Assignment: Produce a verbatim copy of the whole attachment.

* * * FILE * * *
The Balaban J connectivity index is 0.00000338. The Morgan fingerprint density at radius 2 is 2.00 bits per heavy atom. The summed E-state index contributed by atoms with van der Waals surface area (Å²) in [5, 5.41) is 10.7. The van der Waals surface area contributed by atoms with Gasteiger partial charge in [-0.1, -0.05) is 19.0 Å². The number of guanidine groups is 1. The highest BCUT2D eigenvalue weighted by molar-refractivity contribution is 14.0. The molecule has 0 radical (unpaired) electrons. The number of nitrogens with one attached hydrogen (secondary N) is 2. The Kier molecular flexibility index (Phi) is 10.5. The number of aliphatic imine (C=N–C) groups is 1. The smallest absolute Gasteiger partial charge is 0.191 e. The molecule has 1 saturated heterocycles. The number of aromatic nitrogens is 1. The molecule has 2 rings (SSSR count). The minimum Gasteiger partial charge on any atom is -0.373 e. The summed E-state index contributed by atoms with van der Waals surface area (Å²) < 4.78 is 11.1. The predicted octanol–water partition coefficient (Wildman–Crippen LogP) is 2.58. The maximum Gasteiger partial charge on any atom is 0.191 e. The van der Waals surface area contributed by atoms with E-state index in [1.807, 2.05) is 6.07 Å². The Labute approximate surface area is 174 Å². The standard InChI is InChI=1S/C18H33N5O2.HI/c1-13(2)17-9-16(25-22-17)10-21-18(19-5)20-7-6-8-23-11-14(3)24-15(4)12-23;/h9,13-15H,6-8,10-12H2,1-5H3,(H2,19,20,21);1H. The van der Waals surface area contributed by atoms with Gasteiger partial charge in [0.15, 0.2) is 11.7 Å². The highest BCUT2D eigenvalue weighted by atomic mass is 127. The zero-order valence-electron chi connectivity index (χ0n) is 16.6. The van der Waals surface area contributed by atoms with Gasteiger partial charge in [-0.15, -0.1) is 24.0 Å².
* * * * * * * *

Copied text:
The Balaban J connectivity index is 0.00000338. The Morgan fingerprint density at radius 2 is 2.00 bits per heavy atom. The summed E-state index contributed by atoms with van der Waals surface area (Å²) in [5, 5.41) is 10.7. The van der Waals surface area contributed by atoms with Gasteiger partial charge in [-0.1, -0.05) is 19.0 Å². The number of guanidine groups is 1. The highest BCUT2D eigenvalue weighted by molar-refractivity contribution is 14.0. The molecule has 0 radical (unpaired) electrons. The number of nitrogens with one attached hydrogen (secondary N) is 2. The Kier molecular flexibility index (Phi) is 10.5. The number of aliphatic imine (C=N–C) groups is 1. The smallest absolute Gasteiger partial charge is 0.191 e. The molecule has 1 saturated heterocycles. The number of aromatic nitrogens is 1. The molecule has 2 rings (SSSR count). The minimum Gasteiger partial charge on any atom is -0.373 e. The summed E-state index contributed by atoms with van der Waals surface area (Å²) < 4.78 is 11.1. The predicted octanol–water partition coefficient (Wildman–Crippen LogP) is 2.58. The maximum Gasteiger partial charge on any atom is 0.191 e. The van der Waals surface area contributed by atoms with E-state index in [1.807, 2.05) is 6.07 Å². The Labute approximate surface area is 174 Å². The standard InChI is InChI=1S/C18H33N5O2.HI/c1-13(2)17-9-16(25-22-17)10-21-18(19-5)20-7-6-8-23-11-14(3)24-15(4)12-23;/h9,13-15H,6-8,10-12H2,1-5H3,(H2,19,20,21);1H. The van der Waals surface area contributed by atoms with Gasteiger partial charge in [0.15, 0.2) is 11.7 Å². The highest BCUT2D eigenvalue weighted by atomic mass is 127. The zero-order valence-electron chi connectivity index (χ0n) is 16.6. The van der Waals surface area contributed by atoms with Gasteiger partial charge in [-0.15, -0.1) is 24.0 Å².